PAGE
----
Wednesday, July 30, 2014

July 29, 1908: Leander Shaw

The Pensacola Journal (Pensacola, Florida) dated July 30, 1908:



Two Attacks Were Made Upon Jail, the Mob Being Repulsed at First.


"Bud" Nicholls and H. C. Kellum, a Street Car Conductor, Were Killed, While Charlie Turner, Jailor Eaton and "Bud" Knowles Were Seriously Wounded.

Shortly before the hour of midnight, Leander A. Shaw, the negro who so brutally assaulted Mrs. Lillian Davis yesterday morning, was taken from the county jail by an infuriated mob, estimated at fully one thousand, and after being dragged about the streets for five or ten minutes, hanged to an electric light pole in the center of the Plaza.  There the body of the negro was riddled with bullets, fully five hundred shots being fired within the course of five minutes.


Before the negro paid the penalty of his crime, two men had lost their lives, one "Bud" Nicholls, shot in the first attack on the county jail, while young H. C. Kellum, a street car conductor, was shot through the heart accidentally, when the revolver of Sheriff Van Pelt was discharged while in his pocket.  The dead and wounded so far as could be learned in the excitement last night, are as follows:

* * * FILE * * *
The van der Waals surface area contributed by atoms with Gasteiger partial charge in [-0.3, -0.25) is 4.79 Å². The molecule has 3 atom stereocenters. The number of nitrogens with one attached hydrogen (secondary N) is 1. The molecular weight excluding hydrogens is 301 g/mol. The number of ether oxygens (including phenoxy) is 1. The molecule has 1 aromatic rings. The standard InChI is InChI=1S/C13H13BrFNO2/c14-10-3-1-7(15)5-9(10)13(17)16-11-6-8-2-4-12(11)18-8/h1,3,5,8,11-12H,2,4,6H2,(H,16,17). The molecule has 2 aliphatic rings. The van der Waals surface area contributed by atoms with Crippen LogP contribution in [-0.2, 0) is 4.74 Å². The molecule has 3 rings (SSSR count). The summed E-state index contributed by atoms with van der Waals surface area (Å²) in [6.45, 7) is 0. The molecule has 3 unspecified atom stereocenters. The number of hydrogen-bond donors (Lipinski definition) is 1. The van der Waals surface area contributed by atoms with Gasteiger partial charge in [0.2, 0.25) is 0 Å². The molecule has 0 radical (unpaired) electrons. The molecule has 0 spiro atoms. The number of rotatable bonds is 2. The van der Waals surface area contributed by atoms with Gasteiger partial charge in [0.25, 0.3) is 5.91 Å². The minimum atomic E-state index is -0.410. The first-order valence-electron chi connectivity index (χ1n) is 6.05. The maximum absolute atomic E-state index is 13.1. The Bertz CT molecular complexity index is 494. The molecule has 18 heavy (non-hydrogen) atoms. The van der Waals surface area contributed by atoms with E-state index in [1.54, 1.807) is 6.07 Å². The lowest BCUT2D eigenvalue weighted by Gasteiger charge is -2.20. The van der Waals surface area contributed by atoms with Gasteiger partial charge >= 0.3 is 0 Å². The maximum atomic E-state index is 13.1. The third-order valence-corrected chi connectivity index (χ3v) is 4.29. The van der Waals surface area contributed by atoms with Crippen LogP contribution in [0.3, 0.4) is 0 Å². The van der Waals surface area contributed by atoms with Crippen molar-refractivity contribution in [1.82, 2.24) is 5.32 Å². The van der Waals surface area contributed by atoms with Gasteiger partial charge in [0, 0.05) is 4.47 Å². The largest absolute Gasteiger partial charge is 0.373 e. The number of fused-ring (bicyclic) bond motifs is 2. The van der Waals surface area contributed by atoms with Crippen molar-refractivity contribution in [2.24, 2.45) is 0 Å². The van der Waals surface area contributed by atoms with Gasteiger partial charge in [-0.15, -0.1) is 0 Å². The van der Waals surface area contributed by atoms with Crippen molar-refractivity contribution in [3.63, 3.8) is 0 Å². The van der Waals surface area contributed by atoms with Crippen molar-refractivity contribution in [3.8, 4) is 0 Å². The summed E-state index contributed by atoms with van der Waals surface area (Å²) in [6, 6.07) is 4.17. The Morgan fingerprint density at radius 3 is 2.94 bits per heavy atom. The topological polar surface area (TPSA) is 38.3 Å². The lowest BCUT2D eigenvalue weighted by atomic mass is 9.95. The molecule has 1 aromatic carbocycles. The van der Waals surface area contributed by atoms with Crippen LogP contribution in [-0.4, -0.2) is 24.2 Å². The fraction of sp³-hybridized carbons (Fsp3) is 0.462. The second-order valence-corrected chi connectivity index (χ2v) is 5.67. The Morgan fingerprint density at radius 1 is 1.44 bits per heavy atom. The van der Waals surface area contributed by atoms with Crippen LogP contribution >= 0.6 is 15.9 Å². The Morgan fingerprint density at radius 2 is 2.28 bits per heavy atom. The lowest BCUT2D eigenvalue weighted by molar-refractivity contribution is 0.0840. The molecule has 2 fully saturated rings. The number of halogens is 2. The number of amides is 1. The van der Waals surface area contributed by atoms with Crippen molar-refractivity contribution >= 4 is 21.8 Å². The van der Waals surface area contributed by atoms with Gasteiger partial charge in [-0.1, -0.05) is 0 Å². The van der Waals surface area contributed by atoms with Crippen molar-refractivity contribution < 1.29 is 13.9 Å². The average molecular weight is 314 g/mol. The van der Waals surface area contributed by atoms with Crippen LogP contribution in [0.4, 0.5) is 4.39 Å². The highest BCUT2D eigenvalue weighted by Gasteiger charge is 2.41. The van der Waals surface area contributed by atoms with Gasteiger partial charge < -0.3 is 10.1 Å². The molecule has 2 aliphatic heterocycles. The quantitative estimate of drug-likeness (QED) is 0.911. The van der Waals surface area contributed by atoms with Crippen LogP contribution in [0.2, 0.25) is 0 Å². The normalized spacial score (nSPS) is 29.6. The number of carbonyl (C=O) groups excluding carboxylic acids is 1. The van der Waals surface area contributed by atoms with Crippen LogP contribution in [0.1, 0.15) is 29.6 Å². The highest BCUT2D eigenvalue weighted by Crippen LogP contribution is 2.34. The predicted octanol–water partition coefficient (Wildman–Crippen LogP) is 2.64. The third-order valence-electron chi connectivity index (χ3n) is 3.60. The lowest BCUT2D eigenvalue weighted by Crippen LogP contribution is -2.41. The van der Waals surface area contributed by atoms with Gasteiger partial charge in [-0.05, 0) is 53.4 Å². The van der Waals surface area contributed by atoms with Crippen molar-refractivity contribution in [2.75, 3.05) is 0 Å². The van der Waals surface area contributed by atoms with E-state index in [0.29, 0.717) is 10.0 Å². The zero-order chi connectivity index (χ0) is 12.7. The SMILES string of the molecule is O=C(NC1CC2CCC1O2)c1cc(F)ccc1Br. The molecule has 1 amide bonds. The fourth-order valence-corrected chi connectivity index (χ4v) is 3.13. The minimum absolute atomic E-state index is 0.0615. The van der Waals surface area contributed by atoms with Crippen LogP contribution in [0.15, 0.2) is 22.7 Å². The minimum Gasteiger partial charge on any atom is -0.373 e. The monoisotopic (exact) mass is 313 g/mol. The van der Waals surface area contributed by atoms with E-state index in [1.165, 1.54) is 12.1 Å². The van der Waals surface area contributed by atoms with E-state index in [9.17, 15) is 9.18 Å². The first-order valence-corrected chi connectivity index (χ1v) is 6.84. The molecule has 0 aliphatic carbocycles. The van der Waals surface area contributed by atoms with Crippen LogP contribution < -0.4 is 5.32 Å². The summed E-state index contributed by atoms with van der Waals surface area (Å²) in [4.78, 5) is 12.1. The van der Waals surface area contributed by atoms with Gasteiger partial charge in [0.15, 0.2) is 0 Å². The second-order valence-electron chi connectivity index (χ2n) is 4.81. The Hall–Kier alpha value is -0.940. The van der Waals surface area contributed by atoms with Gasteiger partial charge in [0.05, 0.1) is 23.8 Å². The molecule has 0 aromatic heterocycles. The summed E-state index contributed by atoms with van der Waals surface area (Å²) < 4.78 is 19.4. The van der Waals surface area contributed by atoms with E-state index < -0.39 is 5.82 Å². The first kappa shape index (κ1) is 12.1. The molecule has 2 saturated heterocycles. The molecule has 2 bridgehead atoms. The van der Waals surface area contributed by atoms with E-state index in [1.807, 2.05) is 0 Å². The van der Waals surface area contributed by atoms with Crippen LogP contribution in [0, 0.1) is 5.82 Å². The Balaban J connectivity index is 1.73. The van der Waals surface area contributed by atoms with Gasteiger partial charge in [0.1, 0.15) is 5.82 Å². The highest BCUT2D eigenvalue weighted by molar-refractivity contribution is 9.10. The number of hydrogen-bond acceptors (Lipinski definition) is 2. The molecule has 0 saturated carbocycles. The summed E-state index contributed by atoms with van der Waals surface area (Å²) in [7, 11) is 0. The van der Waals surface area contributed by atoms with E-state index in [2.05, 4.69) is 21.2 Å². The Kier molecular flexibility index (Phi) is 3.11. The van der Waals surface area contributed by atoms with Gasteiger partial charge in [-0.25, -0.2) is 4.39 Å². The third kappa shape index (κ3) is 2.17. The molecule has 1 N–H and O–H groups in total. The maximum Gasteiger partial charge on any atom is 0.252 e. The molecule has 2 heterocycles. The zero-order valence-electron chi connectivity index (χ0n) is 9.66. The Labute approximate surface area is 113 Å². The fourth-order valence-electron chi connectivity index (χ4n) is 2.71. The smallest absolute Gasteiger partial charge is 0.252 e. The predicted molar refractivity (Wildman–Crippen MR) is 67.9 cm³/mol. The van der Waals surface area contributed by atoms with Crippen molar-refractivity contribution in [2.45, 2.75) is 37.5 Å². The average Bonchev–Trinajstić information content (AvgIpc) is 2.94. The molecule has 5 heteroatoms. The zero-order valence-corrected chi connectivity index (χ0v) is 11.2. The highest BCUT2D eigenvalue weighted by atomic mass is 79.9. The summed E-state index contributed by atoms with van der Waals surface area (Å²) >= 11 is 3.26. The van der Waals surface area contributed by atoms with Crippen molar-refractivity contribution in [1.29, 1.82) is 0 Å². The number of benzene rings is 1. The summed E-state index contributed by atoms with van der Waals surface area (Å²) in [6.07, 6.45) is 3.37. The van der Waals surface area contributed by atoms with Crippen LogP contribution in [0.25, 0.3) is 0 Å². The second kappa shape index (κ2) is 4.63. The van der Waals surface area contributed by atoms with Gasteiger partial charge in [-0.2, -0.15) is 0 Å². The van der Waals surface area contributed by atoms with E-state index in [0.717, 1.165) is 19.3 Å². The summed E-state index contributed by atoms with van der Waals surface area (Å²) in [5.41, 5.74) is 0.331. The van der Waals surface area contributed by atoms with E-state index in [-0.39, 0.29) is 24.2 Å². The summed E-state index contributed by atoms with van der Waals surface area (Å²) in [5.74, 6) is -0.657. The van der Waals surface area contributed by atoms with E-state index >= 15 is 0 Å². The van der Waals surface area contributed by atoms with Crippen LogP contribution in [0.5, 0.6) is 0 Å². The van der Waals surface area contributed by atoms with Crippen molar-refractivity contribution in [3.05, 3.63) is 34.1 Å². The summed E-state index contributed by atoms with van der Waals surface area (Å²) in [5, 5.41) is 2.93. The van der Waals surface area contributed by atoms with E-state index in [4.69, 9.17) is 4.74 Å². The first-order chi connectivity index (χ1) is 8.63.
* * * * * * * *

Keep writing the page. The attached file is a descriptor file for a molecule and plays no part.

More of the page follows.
"Bud" Nichols, shot in the head.
Henry C. Kellum, shot through heart.


Charlie Turner, shot in abdomen, probably fatally.

Jailor B. H. Eaton, shot in head, serious.

"Bud" Knowles, shot in the body, serious.

Fred Humphreys, slightly wounded.

John Van Pelt, wounded in side, head and arm.

James Byliss, slightly wounded.

W. P. Brownson, was shot through ear. 

Sheriff Van Pelt, injury to right elbow.

Joe Brewton, shot in the stomach.

-- is probable that more than half a dozen others were wounded, many of them receiving their injuries at the time the negro was hanged in the Plaza.


Crowds, restless and threatening, began to assemble in the vicinity of the county jail as early as 7 o'clock in the night.  That something was to be done during the night could plainly be seen late in the afternoon by the manner in which men and boys thronged Palafox street, though there were few open threats of lynching.